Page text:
Semiconductor production starts in the ZHO cleanrooms – or more precisely, in the epitaxy system operated by doctoral candidate Alexander Poßberg (picture 1). Here, a wafer made of indium phosphide is inserted. ‘Wafers in chip technology are usually made of silicon, but our semiconductor material is better suited to ultra-high frequencies,’ explains Weimann. These wafers are the foundation, the base of the chips, which are created hundreds of times on a single wafer. Special crystal layers are applied to the ultra-fine, round disc, which is about the size of the palm of a hand, in a method known as epitaxy. In the process, a gas that is initially mixed individually is passed over the wafer (picture 2). Under the influence of heat, the gas decomposes into individual atoms that are deposited – layer by layer, in perfect alignment – onto the wafer. The crystal’s composition can be adjusted via the concentration of the molecules in the gas stream. This is all controlled by computer.

The wafer now consists of more than 30 layers of different materials, several of which are just a few nanometres thick (picture 3).

picture 1 | © Bettina Engel-Albustin
picture 2 | © Bettina Engel-Albustin
picture 3 | © Bettina Engel-Albustin
picture 4 | © Bettina Engel-Albustin

How suitable is this composition as a starting material for semiconductor devices? This is analysed in the X-ray diffractometer (picture 4). This method measures the distances between the atoms and the thickness of the individual layers to one interatomic distance.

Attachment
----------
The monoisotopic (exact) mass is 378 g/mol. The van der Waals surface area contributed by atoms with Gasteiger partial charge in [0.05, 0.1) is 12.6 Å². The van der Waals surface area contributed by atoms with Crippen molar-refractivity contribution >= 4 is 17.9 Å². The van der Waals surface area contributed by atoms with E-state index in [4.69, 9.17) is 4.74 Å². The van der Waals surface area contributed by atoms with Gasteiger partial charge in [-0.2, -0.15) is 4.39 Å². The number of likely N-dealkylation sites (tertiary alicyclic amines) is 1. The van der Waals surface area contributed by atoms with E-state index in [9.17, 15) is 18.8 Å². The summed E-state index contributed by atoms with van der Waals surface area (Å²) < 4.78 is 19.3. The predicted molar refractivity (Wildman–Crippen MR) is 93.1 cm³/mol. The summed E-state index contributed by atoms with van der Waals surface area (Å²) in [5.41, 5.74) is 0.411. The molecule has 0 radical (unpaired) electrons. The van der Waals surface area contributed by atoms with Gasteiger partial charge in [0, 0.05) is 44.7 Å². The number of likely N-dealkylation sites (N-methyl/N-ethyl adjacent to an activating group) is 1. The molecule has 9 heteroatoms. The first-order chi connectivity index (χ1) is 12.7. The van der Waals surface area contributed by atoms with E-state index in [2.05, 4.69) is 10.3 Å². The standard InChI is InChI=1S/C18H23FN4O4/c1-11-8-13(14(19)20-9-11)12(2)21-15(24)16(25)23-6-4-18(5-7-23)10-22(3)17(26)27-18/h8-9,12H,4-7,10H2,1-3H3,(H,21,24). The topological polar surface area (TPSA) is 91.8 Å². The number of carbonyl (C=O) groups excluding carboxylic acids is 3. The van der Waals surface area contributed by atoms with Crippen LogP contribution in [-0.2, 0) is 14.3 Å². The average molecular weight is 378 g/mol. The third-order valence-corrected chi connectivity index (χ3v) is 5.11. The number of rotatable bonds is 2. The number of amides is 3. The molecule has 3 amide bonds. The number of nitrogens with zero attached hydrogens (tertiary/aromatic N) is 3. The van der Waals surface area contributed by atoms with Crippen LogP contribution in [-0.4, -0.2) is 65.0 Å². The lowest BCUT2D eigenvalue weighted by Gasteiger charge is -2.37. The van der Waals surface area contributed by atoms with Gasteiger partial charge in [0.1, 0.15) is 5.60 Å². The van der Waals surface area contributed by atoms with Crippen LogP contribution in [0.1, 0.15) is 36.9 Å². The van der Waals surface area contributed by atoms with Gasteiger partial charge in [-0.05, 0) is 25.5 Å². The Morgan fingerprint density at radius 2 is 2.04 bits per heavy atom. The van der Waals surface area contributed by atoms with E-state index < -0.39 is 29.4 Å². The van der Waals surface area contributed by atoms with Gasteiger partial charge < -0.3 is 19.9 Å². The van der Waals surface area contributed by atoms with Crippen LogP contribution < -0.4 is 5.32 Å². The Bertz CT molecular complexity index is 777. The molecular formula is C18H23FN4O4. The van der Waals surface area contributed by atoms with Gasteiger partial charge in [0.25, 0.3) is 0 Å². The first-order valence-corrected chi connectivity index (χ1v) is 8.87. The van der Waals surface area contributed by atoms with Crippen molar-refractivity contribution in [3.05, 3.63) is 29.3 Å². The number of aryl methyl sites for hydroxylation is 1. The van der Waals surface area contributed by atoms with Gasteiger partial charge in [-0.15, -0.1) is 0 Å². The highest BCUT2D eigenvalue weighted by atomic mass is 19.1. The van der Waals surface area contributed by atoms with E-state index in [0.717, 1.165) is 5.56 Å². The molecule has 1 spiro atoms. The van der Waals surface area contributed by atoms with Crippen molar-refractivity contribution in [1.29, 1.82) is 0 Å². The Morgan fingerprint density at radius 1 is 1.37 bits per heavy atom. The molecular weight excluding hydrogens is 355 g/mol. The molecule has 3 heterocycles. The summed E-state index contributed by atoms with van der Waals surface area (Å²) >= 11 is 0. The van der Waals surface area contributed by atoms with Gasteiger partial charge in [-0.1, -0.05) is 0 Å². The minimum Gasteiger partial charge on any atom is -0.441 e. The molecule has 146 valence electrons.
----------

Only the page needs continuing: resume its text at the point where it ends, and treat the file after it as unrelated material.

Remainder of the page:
If the results of the analysis are promising, the next step is to create microscopic structures on the wafer surface via photolithography. This involves applying a light-sensitive layer to the wafers and then exposing it through various photomasks (picture 5). The masks consist of glass with a layer of chrome, in which openings are made. With this method, a structre can be repeated on any number of wafers in a manner similar to lithography, known from letterpress printing. It takes 10 to 20 production steps to create the structure on the wafer needed to isolate individual components via etching processes and provide them with metal contacts. With UV exposure, it is possible in this way to produce structures of around one micrometre in size – one hundredth of the diameter of a hair. ‘But we can even go a hundred times smaller: With our new electron beam lithography, we can define structures with a size of less than ten nanometres. That’s about 25 interatomic distances in the crystal or one ten-thousandth of the diameter of a strand of hair,’ says Weimann.